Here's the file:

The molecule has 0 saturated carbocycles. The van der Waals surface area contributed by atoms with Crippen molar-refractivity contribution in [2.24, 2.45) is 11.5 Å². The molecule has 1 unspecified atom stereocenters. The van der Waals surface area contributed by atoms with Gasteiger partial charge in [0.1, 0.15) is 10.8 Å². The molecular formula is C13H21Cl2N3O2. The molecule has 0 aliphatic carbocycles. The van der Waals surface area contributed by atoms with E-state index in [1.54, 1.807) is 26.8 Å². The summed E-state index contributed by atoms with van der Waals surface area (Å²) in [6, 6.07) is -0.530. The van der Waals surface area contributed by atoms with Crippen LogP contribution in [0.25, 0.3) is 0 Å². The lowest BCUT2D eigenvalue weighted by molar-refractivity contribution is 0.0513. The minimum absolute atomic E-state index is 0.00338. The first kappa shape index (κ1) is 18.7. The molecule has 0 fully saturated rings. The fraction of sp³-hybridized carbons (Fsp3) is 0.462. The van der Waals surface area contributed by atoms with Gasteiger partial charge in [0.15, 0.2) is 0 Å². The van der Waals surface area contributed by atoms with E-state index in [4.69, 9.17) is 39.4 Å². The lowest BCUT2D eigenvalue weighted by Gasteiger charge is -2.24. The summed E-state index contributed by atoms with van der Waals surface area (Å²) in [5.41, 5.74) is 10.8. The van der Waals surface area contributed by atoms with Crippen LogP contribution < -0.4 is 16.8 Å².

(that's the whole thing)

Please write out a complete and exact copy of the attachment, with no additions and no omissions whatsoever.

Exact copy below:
The molecule has 0 saturated carbocycles. The van der Waals surface area contributed by atoms with Crippen molar-refractivity contribution in [2.24, 2.45) is 11.5 Å². The molecule has 1 unspecified atom stereocenters. The van der Waals surface area contributed by atoms with Gasteiger partial charge in [0.1, 0.15) is 10.8 Å². The molecular formula is C13H21Cl2N3O2. The molecule has 0 aliphatic carbocycles. The van der Waals surface area contributed by atoms with E-state index in [1.54, 1.807) is 26.8 Å². The summed E-state index contributed by atoms with van der Waals surface area (Å²) in [6, 6.07) is -0.530. The van der Waals surface area contributed by atoms with Crippen LogP contribution in [0.25, 0.3) is 0 Å². The lowest BCUT2D eigenvalue weighted by molar-refractivity contribution is 0.0513. The minimum absolute atomic E-state index is 0.00338. The first kappa shape index (κ1) is 18.7. The molecule has 0 fully saturated rings. The fraction of sp³-hybridized carbons (Fsp3) is 0.462. The van der Waals surface area contributed by atoms with Gasteiger partial charge in [0.15, 0.2) is 0 Å². The van der Waals surface area contributed by atoms with E-state index in [4.69, 9.17) is 39.4 Å². The lowest BCUT2D eigenvalue weighted by Gasteiger charge is -2.24. The summed E-state index contributed by atoms with van der Waals surface area (Å²) in [5.41, 5.74) is 10.8. The van der Waals surface area contributed by atoms with Crippen LogP contribution < -0.4 is 16.8 Å².